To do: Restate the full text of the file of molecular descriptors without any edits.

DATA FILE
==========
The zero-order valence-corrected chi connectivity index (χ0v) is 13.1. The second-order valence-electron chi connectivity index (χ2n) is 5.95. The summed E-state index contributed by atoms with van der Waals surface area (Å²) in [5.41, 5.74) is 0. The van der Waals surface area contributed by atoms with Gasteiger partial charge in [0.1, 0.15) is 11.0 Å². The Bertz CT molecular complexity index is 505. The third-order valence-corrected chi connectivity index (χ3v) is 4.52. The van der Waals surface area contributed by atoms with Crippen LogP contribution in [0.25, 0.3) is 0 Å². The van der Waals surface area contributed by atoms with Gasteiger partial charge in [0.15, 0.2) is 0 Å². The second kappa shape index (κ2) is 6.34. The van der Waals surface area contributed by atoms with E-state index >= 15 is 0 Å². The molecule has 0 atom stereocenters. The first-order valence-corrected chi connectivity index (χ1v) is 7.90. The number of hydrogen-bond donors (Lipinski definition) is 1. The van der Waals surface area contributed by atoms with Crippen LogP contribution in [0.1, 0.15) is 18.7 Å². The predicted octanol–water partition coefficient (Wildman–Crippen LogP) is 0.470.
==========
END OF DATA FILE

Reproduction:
The zero-order valence-corrected chi connectivity index (χ0v) is 13.1. The second-order valence-electron chi connectivity index (χ2n) is 5.95. The summed E-state index contributed by atoms with van der Waals surface area (Å²) in [5.41, 5.74) is 0. The van der Waals surface area contributed by atoms with Gasteiger partial charge in [0.1, 0.15) is 11.0 Å². The Bertz CT molecular complexity index is 505. The third-order valence-corrected chi connectivity index (χ3v) is 4.52. The van der Waals surface area contributed by atoms with Crippen LogP contribution in [0.25, 0.3) is 0 Å². The van der Waals surface area contributed by atoms with Gasteiger partial charge in [0.15, 0.2) is 0 Å². The second kappa shape index (κ2) is 6.34. The van der Waals surface area contributed by atoms with E-state index >= 15 is 0 Å². The molecule has 0 atom stereocenters. The first-order valence-corrected chi connectivity index (χ1v) is 7.90. The number of hydrogen-bond donors (Lipinski definition) is 1. The van der Waals surface area contributed by atoms with Crippen LogP contribution in [0.1, 0.15) is 18.7 Å². The predicted octanol–water partition coefficient (Wildman–Crippen LogP) is 0.470.